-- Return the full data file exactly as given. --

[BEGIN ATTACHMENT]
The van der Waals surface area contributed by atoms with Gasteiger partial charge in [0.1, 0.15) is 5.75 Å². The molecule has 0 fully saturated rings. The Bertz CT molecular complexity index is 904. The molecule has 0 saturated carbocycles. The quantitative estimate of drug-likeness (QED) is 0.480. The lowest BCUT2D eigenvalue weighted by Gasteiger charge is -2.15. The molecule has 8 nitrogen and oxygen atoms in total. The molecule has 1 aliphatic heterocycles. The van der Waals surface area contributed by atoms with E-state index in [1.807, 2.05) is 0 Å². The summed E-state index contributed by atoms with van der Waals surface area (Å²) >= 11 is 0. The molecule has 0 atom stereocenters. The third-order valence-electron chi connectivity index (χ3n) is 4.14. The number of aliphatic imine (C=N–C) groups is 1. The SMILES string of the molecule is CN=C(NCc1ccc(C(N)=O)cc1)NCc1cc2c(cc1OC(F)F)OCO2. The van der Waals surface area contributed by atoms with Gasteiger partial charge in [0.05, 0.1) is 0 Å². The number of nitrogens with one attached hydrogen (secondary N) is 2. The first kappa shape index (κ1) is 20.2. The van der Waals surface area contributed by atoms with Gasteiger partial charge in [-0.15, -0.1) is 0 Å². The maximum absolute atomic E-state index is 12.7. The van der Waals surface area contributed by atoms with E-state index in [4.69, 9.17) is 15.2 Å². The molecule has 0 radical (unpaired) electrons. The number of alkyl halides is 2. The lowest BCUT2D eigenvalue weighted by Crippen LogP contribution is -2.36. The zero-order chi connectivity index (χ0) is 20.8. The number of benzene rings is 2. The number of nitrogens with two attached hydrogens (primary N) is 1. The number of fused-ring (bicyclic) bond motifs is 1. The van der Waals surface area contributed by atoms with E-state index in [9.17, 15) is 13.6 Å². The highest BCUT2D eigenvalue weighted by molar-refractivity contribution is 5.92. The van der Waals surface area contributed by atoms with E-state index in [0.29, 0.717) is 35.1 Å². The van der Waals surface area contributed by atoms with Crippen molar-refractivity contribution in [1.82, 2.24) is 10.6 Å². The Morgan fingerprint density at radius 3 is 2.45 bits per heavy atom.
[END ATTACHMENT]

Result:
The van der Waals surface area contributed by atoms with Gasteiger partial charge in [0.1, 0.15) is 5.75 Å². The molecule has 0 fully saturated rings. The Bertz CT molecular complexity index is 904. The molecule has 0 saturated carbocycles. The quantitative estimate of drug-likeness (QED) is 0.480. The lowest BCUT2D eigenvalue weighted by Gasteiger charge is -2.15. The molecule has 8 nitrogen and oxygen atoms in total. The molecule has 1 aliphatic heterocycles. The van der Waals surface area contributed by atoms with E-state index in [1.807, 2.05) is 0 Å². The summed E-state index contributed by atoms with van der Waals surface area (Å²) >= 11 is 0. The molecule has 0 atom stereocenters. The third-order valence-electron chi connectivity index (χ3n) is 4.14. The number of aliphatic imine (C=N–C) groups is 1. The SMILES string of the molecule is CN=C(NCc1ccc(C(N)=O)cc1)NCc1cc2c(cc1OC(F)F)OCO2. The van der Waals surface area contributed by atoms with Gasteiger partial charge in [0.05, 0.1) is 0 Å². The number of nitrogens with one attached hydrogen (secondary N) is 2. The first kappa shape index (κ1) is 20.2. The van der Waals surface area contributed by atoms with Gasteiger partial charge in [-0.15, -0.1) is 0 Å². The maximum absolute atomic E-state index is 12.7. The van der Waals surface area contributed by atoms with E-state index in [4.69, 9.17) is 15.2 Å². The molecule has 0 radical (unpaired) electrons. The number of alkyl halides is 2. The lowest BCUT2D eigenvalue weighted by Crippen LogP contribution is -2.36. The zero-order chi connectivity index (χ0) is 20.8. The number of benzene rings is 2. The number of nitrogens with two attached hydrogens (primary N) is 1. The number of fused-ring (bicyclic) bond motifs is 1. The van der Waals surface area contributed by atoms with E-state index in [9.17, 15) is 13.6 Å². The highest BCUT2D eigenvalue weighted by molar-refractivity contribution is 5.92. The van der Waals surface area contributed by atoms with E-state index in [0.29, 0.717) is 35.1 Å². The van der Waals surface area contributed by atoms with Crippen molar-refractivity contribution in [1.82, 2.24) is 10.6 Å². The Morgan fingerprint density at radius 3 is 2.45 bits per heavy atom.